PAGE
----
Be a Neighbor

Scripture:  Romans 13:8-14

Because of my position in a church, I have an unique cross section of facebook friends.  I have spent years working with youth, so I am facebook friends with teenagers as well as several people now in their twenties.   I also have been in United Methodist churches since social media became a thing, so as people from older generations started using facebook I have many of them on my friends list as well.   This sometimes creates some unusual groupings.  There is a particular type of facebook post that people like to share.  It is the “remember this” nostalgia meme.  Often these posts will feature some sort of semi-obscure pop culture picture that is immediately relatable to anyone who liked it when they are younger.  Because of the cross section of facebook friends, I very rarely remember these things.  It has happened on more than one occasion that someone older than me will post one of these that shows a picture of something that I recognize as being from the 1960’s or early 1970’s but I have no clue what it is from, and then right under that someone younger than me will post something from a mid-2000 kid show that is equally foreign to me.  There are very few things that can span the generations, especially things that we remember in a way that activates that childhood nostalgia.  However, I can think of at least one or two such shows.  Let me know if this creates any kind of nostalgic feels in you:

Mister Rogers neighborhood aired nationally from 1968-2001.   Even though Fred Rogers passed away over a decade ago, many PBS stations still show an episode of his show at some point every weekend.   For a couple of generations, Mister Rogers is their grandfather in the TV.  Perhaps, this more than anything was the secret to the show’s success.  Even compared to the kids shows of the 70’-80’s Mister Rogers had a much slower pace with simple and less bombastic visuals.  However, the onscreen persona of Mr. Rogers was more or less the same as Fred Rogers.   By all reports he was a gentle and caring man with a  desire to nurture and love children, and somehow that all came through the TV.   Over the course of thirty three years Mr. Rogers inspired millions of children to be friendly neighbors.  It should be  no surprise then that Mr. Rogers was also Rev. Rogers, a minister in the Presbyterian church, because the idea of being a good neighbor is biblical.  

This morning’s scripture is about being a good neighbor and it is an especially fascinating one because it shows up in Romans.   For people who have quite a bit of church going experience under their belt this scripture might immediately sound familiar.   It is possible that some of you recognize the command “love your neighbor as yourself” as something that Jesus said, and he did.  The gospels record that when Jesus is asked what is the greatest commandment, he lists two and he includes “love your neighbor as yourself.”   To help put this in context, even if the earliest potential dates for the writing of the gospels are used, the writing of Romans still predates this.  Paul wrote the letter to the Romans as a way to teach the start up church.  The letter was meant to give them a summary of the most important beliefs of this fairly new Christian faith.  That means that what Paul is writing here is not just a quotations of the gospels, but rather love your neighbor as yourself was a teaching of Jesus that the early church embraced.   This is why what Paul wrote and what is recorded in the gospels is so similar.  Jesus said the law and all the prophets hangs on the command to love God and love your neighbor as yourself, and here Paul states that love your neighbor sums and doing this one thing fulfills the law.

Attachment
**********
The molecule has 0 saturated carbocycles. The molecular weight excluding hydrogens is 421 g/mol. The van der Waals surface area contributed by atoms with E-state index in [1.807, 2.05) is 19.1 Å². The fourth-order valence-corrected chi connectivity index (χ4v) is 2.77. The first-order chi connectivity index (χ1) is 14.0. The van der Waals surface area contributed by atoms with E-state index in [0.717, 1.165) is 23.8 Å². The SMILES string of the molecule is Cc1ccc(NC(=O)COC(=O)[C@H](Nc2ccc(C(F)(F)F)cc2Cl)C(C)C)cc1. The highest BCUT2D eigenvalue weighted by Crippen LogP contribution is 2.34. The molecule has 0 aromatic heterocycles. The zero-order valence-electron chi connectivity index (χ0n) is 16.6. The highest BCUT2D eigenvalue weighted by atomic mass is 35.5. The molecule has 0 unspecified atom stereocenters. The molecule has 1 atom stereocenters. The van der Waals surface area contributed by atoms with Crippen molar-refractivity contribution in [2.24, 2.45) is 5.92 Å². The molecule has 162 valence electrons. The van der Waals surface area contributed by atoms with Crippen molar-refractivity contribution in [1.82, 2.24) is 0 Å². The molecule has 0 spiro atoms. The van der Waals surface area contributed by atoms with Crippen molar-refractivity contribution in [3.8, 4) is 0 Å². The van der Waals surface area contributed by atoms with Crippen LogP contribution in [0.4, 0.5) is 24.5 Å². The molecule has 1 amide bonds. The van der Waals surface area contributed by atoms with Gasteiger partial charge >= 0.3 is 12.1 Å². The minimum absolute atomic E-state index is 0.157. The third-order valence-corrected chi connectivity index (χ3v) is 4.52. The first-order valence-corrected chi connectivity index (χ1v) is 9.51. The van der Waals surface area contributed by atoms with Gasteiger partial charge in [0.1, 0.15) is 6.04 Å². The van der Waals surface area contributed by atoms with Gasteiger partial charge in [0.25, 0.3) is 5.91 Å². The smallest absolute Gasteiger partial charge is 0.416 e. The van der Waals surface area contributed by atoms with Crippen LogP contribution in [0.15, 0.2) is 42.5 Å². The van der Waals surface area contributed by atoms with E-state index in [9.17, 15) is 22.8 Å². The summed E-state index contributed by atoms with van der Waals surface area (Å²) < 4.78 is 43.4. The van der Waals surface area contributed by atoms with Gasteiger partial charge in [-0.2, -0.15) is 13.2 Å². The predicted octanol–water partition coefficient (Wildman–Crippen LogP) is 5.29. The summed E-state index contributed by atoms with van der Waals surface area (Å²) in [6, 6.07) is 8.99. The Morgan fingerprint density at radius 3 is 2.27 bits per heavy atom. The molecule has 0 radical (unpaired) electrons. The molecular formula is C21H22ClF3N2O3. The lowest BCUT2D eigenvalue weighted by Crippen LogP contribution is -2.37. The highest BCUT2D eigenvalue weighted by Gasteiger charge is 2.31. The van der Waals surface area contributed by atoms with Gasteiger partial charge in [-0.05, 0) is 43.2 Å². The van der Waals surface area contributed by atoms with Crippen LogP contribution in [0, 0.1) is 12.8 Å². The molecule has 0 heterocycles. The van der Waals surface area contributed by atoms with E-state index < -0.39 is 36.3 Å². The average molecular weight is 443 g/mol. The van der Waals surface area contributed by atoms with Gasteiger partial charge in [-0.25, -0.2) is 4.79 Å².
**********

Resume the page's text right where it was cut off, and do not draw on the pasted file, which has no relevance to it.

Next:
The command love your neighbor as yourself, naturally begs the question “who is our neighbor?”   This very question was asked of Jesus and he told the story of the Good Samaritan.  You can read the story for yourself in Luke Luke 10 but the too long; didn’t read summary is that anyone who is in need is our neighbor, or more specifically those who are in need that we take time to help are our neighbors.   While there is a lot of truth to the Good Samaritan story, we need to be careful not to overthink it.  Our neighbors are also our neighbors.   Our neighbors are the people who live next door to us or down the street.   In the context of being a church our neighbors are also the people who when they look out their front door and look up can see our steeple, they are the people who walk by our building on the way to get a polar pop, and they are the people who stop at the stop sign right out our doors on their way to work in the morning.   In short, as a faith community, our neighbors are the community that we find ourselves in.  So as Edinburgh United Methodist church we simply must understand that this town is our neighborhood and everyone who calls it home are part of our neighbors.  

The biblical mandate is clear, we should love our neighbors as ourselves.   As we begin to think about how we do that, I believe the example of Mister Rogers helps us out.   The Mister Rogers theme song ends with “won’t you please by my neighbor?”  That is such a beautiful question, and there are two profound truths inside that question.   First, Mister Rogers did not qualify who gets to be his neighbor.   In fact this was a vital element of the show.   Mister Rogers sought to be in a friendly neighbor relationship with everyone.   He did not qualify who got to be his neighbor.  There was not a prerequisite list of requirements that someone had to meet to be Mr. Rogers neighbor.   People did not need to look a certain way, dress a certain way, believe a certain way, or live a certain way to Mr. Rogers neighbor.  To love our neighbors we have to love our neighbors without condition.   We love our neighbors for who they are and as they are.  We do not love them in hopes they become who we want them to be.